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Featured Image: Canada Geese, Mary Bay, Yellowstone Lake
Breadtag Sagas ©: Author Tony, 1 October 2019
Yellowstone National Park 101
I mentioned in my recent article Wolves, Bears, Yellowstone that Yellowstone National Park was the first destination on a tour of western national parks on 9 May 2019.
Before we joined the tour Denise and I hired a car and drove from Bozeman, Montana to Cody, Wyoming and back to visit the Buffalo Bill Center of the West in Cody (also mentioned in the previous article). On this drive we skirted the northern boundary and part of the eastern boundary of Yellowstone and saw the mountains of the northern portion of the park for most of the drive. The morning we left Cody it snowed heavily and the hills and mountains were freshly covered with snow up the eastern boundary of Yellowstone. Except for the northern and north-eastern connection roads most of the other roads in Yellowstone were closed up to a week or so before we arrived and up until a day or so before we started. There was still at least one road closed while we were there.
Cody is the gateway to the Eastern Entrance of Yellowstone. On our last evening in Cody we went to hear live music at a boutique hotel. The folksy country singer was based in Texas but originally from near Cody. As an introduction to one of his songs, he talked in pejorative terms about a visitor to the park who complained about the distances and the number of animals on the road. Yellowstone is big and that is one of its main attractions. I list below some of the distances and times it takes to get around the park from its northern end.
On March 1, 1872, Yellowstone became the first national park for all to enjoy the unique hydrothermal wonders. As development spread across the West, the 2.2 million acres of habitat within the park became an important sanctuary for the largest concentration of wildlife in the lower 48 states. (National Parks Service)
They should no longer say Yellowstone was the first national park in the world, as mentioned in my previous article, there was an earlier one in Mongolia. The map and brochure visitors receive says:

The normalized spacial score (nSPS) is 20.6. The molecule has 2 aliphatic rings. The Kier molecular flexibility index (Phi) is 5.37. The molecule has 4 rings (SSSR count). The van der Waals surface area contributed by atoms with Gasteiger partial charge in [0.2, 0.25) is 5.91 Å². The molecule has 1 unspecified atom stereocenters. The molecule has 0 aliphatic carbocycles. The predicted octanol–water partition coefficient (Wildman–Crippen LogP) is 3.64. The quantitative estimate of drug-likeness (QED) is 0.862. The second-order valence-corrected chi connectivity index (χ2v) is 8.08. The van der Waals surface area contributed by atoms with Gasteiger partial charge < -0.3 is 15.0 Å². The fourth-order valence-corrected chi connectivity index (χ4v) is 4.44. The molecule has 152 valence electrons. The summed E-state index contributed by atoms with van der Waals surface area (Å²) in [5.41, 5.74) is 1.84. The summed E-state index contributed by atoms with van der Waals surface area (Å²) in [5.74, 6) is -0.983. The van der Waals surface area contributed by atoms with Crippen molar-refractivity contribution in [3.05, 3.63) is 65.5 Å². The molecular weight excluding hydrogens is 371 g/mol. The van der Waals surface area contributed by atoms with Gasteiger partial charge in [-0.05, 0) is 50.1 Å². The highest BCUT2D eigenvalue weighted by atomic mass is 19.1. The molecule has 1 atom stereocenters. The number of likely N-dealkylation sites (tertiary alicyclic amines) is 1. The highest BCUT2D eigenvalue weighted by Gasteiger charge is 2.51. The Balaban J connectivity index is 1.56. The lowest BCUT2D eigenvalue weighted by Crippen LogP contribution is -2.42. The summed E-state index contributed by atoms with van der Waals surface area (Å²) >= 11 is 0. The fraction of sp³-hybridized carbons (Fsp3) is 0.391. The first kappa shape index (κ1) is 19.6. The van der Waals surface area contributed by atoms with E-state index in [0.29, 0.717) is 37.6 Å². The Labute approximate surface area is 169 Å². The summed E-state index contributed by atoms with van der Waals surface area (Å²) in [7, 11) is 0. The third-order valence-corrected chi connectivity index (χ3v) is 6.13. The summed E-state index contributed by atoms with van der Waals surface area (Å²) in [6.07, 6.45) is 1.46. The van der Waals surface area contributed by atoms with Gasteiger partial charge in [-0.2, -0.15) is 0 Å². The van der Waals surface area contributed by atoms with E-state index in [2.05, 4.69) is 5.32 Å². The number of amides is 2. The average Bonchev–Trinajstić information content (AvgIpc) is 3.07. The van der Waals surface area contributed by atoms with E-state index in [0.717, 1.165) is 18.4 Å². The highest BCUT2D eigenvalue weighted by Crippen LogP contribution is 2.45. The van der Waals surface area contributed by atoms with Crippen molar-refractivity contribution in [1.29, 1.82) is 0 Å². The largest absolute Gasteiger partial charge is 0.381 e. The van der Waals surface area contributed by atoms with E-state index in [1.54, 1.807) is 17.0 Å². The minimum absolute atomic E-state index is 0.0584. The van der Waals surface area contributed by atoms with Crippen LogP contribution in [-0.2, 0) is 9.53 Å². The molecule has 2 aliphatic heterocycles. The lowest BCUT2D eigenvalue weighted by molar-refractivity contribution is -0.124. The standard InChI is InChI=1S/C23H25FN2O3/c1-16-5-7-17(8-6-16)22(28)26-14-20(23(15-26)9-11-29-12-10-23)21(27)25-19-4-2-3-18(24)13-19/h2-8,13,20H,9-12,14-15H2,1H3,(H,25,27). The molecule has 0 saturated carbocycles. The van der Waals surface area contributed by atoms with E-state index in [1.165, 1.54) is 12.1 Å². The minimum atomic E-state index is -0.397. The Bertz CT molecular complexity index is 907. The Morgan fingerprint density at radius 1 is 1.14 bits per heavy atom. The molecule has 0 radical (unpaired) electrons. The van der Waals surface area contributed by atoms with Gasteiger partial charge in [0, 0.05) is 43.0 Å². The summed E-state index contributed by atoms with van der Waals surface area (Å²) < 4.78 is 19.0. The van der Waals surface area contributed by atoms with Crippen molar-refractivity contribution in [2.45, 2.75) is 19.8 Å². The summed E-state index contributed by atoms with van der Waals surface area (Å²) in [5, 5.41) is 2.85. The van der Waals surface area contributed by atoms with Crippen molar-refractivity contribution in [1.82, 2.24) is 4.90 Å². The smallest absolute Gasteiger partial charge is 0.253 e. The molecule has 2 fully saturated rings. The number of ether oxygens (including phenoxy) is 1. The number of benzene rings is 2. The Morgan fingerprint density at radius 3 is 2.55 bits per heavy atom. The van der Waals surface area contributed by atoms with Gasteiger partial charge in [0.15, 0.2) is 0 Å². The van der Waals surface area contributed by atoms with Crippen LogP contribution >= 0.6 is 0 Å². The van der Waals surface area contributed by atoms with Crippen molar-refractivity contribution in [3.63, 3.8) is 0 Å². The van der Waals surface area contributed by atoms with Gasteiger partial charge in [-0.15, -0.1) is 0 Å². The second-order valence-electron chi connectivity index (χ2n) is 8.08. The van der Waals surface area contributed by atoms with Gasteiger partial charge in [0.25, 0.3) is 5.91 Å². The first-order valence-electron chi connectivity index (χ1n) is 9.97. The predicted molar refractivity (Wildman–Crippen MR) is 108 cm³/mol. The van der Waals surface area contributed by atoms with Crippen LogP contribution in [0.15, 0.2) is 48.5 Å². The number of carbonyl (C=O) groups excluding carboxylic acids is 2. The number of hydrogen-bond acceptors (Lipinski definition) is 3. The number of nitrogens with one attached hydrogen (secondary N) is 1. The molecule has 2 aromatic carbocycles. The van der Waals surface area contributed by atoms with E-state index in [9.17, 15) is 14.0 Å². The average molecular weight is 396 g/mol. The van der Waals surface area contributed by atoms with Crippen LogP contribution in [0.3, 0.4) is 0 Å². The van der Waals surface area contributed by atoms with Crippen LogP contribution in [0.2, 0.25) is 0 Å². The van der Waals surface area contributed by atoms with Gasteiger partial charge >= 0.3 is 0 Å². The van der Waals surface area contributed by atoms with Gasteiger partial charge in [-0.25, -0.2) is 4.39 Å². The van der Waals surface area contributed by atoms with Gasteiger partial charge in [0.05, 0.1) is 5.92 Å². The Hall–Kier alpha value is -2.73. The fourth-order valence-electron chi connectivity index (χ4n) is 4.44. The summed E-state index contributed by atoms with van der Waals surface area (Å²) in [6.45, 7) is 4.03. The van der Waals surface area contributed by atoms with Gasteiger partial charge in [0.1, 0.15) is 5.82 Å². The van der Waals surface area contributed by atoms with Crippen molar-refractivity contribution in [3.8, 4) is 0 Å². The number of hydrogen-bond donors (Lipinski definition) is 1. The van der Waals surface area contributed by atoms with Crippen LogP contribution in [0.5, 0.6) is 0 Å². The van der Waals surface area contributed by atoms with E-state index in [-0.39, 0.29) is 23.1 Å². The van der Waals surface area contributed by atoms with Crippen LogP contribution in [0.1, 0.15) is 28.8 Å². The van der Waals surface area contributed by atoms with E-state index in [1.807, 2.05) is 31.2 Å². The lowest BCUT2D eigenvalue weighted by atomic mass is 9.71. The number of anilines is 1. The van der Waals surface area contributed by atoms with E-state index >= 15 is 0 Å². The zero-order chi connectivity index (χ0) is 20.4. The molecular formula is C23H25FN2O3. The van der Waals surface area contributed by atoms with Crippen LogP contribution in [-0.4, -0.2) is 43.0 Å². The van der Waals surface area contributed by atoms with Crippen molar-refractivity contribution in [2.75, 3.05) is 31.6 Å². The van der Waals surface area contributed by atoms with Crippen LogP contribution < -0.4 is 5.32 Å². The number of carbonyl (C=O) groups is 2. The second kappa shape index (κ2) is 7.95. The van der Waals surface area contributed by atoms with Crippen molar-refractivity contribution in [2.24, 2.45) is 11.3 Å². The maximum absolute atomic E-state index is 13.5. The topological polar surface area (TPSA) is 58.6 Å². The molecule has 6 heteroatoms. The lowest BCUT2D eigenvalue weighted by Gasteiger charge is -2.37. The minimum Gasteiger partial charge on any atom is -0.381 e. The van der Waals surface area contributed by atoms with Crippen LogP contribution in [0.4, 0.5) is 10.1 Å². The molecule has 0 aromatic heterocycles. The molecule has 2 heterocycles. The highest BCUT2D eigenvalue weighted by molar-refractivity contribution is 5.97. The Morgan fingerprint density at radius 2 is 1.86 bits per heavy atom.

The Park’s ecosystems range from near-desert at the North Entrance to subalpine meadow and forest on Mount Washburn. They support a variety of habitats that sustain diverse wildlife like bison (buffalo), elk, grizzly and black bears, wolves, trumpeter swans, and Yellowstone cutthroat trout. (National Parks Service Brochure & Map)
We saw all but the last two animals in our three days in Yellowstone and much more besides, particularly on our guided wildlife morning described in Wolves, Bears, Yellowstone. In this article I’ll concentrate on the thermal wonders and other natural features of the park. Of the former the brochure says:
At the heart of Yellowstone’s past, present and future lies a supervolcano. Huge volcanic eruptions occurred here, the latest about 631,000 years ago. The center of what is now the park collapsed, forming a 30-by-45 mile [50-70 km] caldera or basin. The heat powering those eruptions still fuels the park’s geysers, hot springs, fumaroles, and mudspots. (National Parks Service Brochure & Map)
Description of Yellowstone
Yellowstone National Park at 3,437 square miles (8,903 sq km) is very large but still not large enough for the wildlife it supports. The current caldera and two older ones occupy most of the centre of Yellowstone. The supervolcano refers to the hotspot under Yellowstone, which means that the magma reservoir is closer to the surface than elsewhere. There are twenty supervolcanoes around the world but Yellowstone is the largest.
Although there is plenty of wildlife in the Yellowstone caldera, the north end of the park contains more wildlife and also other major features including: Yellowstone’s Grand Canyon area, the Lamar Valley and most but not all of the mountains. The mountain ranges on three sides of the north end of the park are the Gallatin Range (west), the Washburn Range (in the middle) and the Absaroka Range (east) which extends down the east boundary of Yellowstone. Other mountain ranges are the Red Mountains to the south of the caldera and several isolated peaks. There are 70 named peaks over 8000 feet (2400 m) but the majority are over 10,000 feet (3050 m).
I was surprised that inside the caldera the lodgepole pine (Pinus contorta) appeared almost a tree monoculture. The forests of Yellowstone consist of five conifer species. Lodgepole pine is the most dominant covering as much as 80% of the park. The other four conifers are whitebark pine (Pinus albicaulis), Douglas fir (Pseudotsuga menziesii), Engelmann spruce (Picea engelmannii), and subalpine fir (Abies lasiocarpa). There are also large areas of grassland.
At least a dozen rivers flow through Yellowstone, not surprising given the number of mountains it contains. The environment is both lovely and varied.
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